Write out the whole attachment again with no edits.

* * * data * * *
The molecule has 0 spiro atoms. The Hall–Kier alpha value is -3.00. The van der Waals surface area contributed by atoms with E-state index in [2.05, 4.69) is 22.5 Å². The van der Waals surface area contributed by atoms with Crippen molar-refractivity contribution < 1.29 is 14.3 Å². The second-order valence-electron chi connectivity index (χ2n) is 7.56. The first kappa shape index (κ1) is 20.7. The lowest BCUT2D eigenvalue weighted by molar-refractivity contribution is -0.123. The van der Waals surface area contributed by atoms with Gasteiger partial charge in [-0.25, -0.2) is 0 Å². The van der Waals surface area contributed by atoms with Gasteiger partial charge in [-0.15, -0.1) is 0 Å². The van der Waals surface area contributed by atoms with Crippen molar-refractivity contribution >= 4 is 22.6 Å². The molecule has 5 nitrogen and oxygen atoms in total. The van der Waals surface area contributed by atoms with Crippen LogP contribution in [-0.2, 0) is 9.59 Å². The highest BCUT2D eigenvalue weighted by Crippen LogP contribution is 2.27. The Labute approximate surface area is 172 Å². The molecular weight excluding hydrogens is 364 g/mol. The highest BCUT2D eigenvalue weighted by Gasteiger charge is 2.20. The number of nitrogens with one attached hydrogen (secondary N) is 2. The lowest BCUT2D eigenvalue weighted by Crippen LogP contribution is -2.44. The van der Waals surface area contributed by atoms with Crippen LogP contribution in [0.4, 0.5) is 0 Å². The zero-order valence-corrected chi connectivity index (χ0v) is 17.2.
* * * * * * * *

The molecule has 0 spiro atoms. The Hall–Kier alpha value is -3.00. The van der Waals surface area contributed by atoms with E-state index in [2.05, 4.69) is 22.5 Å². The van der Waals surface area contributed by atoms with Crippen molar-refractivity contribution < 1.29 is 14.3 Å². The second-order valence-electron chi connectivity index (χ2n) is 7.56. The first kappa shape index (κ1) is 20.7. The lowest BCUT2D eigenvalue weighted by molar-refractivity contribution is -0.123. The van der Waals surface area contributed by atoms with Gasteiger partial charge in [-0.25, -0.2) is 0 Å². The van der Waals surface area contributed by atoms with Gasteiger partial charge in [-0.15, -0.1) is 0 Å². The van der Waals surface area contributed by atoms with Crippen molar-refractivity contribution >= 4 is 22.6 Å². The molecule has 5 nitrogen and oxygen atoms in total. The van der Waals surface area contributed by atoms with Crippen LogP contribution in [-0.2, 0) is 9.59 Å². The highest BCUT2D eigenvalue weighted by Crippen LogP contribution is 2.27. The Labute approximate surface area is 172 Å². The molecular weight excluding hydrogens is 364 g/mol. The highest BCUT2D eigenvalue weighted by Gasteiger charge is 2.20. The number of nitrogens with one attached hydrogen (secondary N) is 2. The lowest BCUT2D eigenvalue weighted by Crippen LogP contribution is -2.44. The van der Waals surface area contributed by atoms with Crippen LogP contribution in [0.4, 0.5) is 0 Å². The zero-order valence-corrected chi connectivity index (χ0v) is 17.2.